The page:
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Lessons from the East Asian NICs: A Contrarian View

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  • Alwyn Young

Abstract

The unusually rapid and prolonged growth of both output and exports in the Newly Industralizing Countries of East Asia has led many economists to believe that productivity growth in these economies, particularly in their manufacturing sectors, has been extraordinarily high. This view has, in turn, led to a growing belief in the 'dynamic' (i.e. total factor productivity) gains from an outward orientation. This view fails to take into account the equally unusual rapid growth of both capital and labour input in these economies. Using the Summers & Heston and OECD data sets, this paper uses simple back of the envelope calculations to show that, as regards productivity growth in the aggregate economy and in manufacturing in particular, the East Asian NICs are not, in general, substantial outliers. The principal lessons to be drawn from the NICs are likely to be those concerning the potential gains from factor accumulation and the sectoral reallocation of resources, i.e. 'static' neoclassical gains which have fueled the dynamic growth of these economies for more than 20 years.

Suggested Citation

  • Alwyn Young, 1993. "Lessons from the East Asian NICs: A Contrarian View," NBER Working Papers 4482, National Bureau of Economic Research, Inc.
  • Handle: RePEc:nbr:nberwo:4482
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    Cited by:

    1. Kalpana Kochhar & Prakash Loungani & Mark R. Stone, 1998. "The East Asian Crisis; Macroeconomic Developments and Policy Lessons," IMF Working Papers 98/128, International Monetary Fund.
    2. Rodrik, Dani, 1997. "The 'paradoxes' of the successful state," European Economic Review, Elsevier, vol. 41(3-5), pages 411-442, April.
    3. J. David Richardson & Pamela J. Smith, 1995. "Sectoral Growth Across U.S. States: Factor Content, Linkages, and Trade," NBER Working Papers 5094, National Bureau of Economic Research, Inc.
    4. Alan M. Taylor, 1996. "On the Costs of Inward-Looking Development: Historical Perspectives on Price Distortions, Growth, and Divergence in Latin American from 1930s - 1980s," NBER Working Papers 5432, National Bureau of Economic Research, Inc.
    5. Schmidt-Hebbel, Klaus & Serven, Luis & Solimano, Andres, 1994. "Saving, investment, and growth in developing countries : an overview," Policy Research Working Paper Series 1382, The World Bank.
    6. Boggio, Luciano, 1996. "Growth and international competitiveness in a 'Kaldorian' perspective," Structural Change and Economic Dynamics, Elsevier, vol. 7(3), pages 299-320, September.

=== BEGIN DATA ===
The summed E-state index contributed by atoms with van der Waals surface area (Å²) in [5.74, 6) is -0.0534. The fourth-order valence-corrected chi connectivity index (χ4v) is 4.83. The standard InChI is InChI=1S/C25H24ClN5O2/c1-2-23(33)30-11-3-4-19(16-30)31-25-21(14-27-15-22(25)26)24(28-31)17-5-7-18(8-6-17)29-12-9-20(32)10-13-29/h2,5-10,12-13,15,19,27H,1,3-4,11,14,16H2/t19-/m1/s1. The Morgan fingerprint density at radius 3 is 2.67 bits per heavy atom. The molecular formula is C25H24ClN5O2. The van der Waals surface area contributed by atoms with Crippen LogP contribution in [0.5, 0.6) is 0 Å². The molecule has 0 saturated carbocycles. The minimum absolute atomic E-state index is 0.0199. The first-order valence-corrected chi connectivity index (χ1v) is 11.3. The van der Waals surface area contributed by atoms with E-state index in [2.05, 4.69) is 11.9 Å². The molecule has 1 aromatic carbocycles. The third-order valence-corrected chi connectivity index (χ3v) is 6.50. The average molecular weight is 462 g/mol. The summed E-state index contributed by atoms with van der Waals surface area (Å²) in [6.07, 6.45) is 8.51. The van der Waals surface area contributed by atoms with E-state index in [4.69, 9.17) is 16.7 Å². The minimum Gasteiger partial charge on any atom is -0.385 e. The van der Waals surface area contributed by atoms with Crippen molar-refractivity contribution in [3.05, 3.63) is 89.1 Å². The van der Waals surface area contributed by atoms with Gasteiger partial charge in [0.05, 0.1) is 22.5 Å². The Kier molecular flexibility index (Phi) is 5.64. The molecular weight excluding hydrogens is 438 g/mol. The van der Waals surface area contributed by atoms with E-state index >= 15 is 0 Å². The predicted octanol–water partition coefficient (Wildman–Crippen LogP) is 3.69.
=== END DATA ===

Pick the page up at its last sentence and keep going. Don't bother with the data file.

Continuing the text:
7. Rodrik, Dani, 1995. "Trade Strategy, Investment and Exports: Another Look at East Asia," CEPR Discussion Papers 1305, C.E.P.R. Discussion Papers.
    8. Philippe Burger, 2014. "Facing the Conundrum: How Useful Is the “Developmental State” Concept in South Africa?," South African Journal of Economics, Economic Society of South Africa, vol. 82(2), pages 159-180, June.
    9. Alan M. Taylor, 1995. "Growth and Convergence in the Asia-Pacific Region: On the Role of Openness, Trade and Migration," NBER Working Papers 5276, National Bureau of Economic Research, Inc.
    10. Jun, Zhang, 2003. "Investment, investment efficiency, and economic growth in China," Journal of Asian Economics, Elsevier, vol. 14(5), pages 713-734, October.
    11. Shang-Jin Wei, 1995. "The Open Door Policy and China's Rapid Growth: Evidence from City-Level Data," NBER Chapters,in: Growth Theories in Light of the East Asian Experience, NBER-EASE Volume 4, pages 73-104 National Bureau of Economic Research, Inc.
    12. Dani Rodrik, 1994. "Getting Interventions Right: How South Korea and Taiwan Grew Rich," NBER Working Papers 4964, National Bureau of Economic Research, Inc.
    13. Pugno, Maurizio, 1996. "A Kaldorian model of economic growth with labour shortage and major technical changes," Structural Change and Economic Dynamics, Elsevier, vol. 7(4), pages 429-449, December.
    14. Li, Kui-Wai, 2009. "China's total factor productivity estimates by region, investment sources and ownership," Economic Systems, Elsevier, vol. 33(3), pages 213-230, September.

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